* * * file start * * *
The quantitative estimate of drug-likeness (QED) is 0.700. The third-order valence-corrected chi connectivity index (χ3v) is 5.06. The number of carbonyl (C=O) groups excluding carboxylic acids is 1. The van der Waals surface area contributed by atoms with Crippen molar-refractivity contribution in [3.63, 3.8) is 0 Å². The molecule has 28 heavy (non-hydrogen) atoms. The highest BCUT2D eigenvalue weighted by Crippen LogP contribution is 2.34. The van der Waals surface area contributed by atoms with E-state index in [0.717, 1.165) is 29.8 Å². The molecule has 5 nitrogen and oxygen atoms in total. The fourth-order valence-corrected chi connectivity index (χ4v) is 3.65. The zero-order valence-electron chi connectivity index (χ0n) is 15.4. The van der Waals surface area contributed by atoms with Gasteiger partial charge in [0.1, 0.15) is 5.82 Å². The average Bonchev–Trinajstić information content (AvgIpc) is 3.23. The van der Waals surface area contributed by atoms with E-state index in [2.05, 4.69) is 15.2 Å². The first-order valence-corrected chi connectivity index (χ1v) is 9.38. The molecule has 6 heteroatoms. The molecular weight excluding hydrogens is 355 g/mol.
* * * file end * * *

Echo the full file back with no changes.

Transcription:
The quantitative estimate of drug-likeness (QED) is 0.700. The third-order valence-corrected chi connectivity index (χ3v) is 5.06. The number of carbonyl (C=O) groups excluding carboxylic acids is 1. The van der Waals surface area contributed by atoms with Crippen molar-refractivity contribution in [3.63, 3.8) is 0 Å². The molecule has 28 heavy (non-hydrogen) atoms. The highest BCUT2D eigenvalue weighted by Crippen LogP contribution is 2.34. The van der Waals surface area contributed by atoms with E-state index in [0.717, 1.165) is 29.8 Å². The molecule has 5 nitrogen and oxygen atoms in total. The fourth-order valence-corrected chi connectivity index (χ4v) is 3.65. The zero-order valence-electron chi connectivity index (χ0n) is 15.4. The van der Waals surface area contributed by atoms with Gasteiger partial charge in [0.1, 0.15) is 5.82 Å². The average Bonchev–Trinajstić information content (AvgIpc) is 3.23. The van der Waals surface area contributed by atoms with E-state index in [2.05, 4.69) is 15.2 Å². The first-order valence-corrected chi connectivity index (χ1v) is 9.38. The molecule has 6 heteroatoms. The molecular weight excluding hydrogens is 355 g/mol.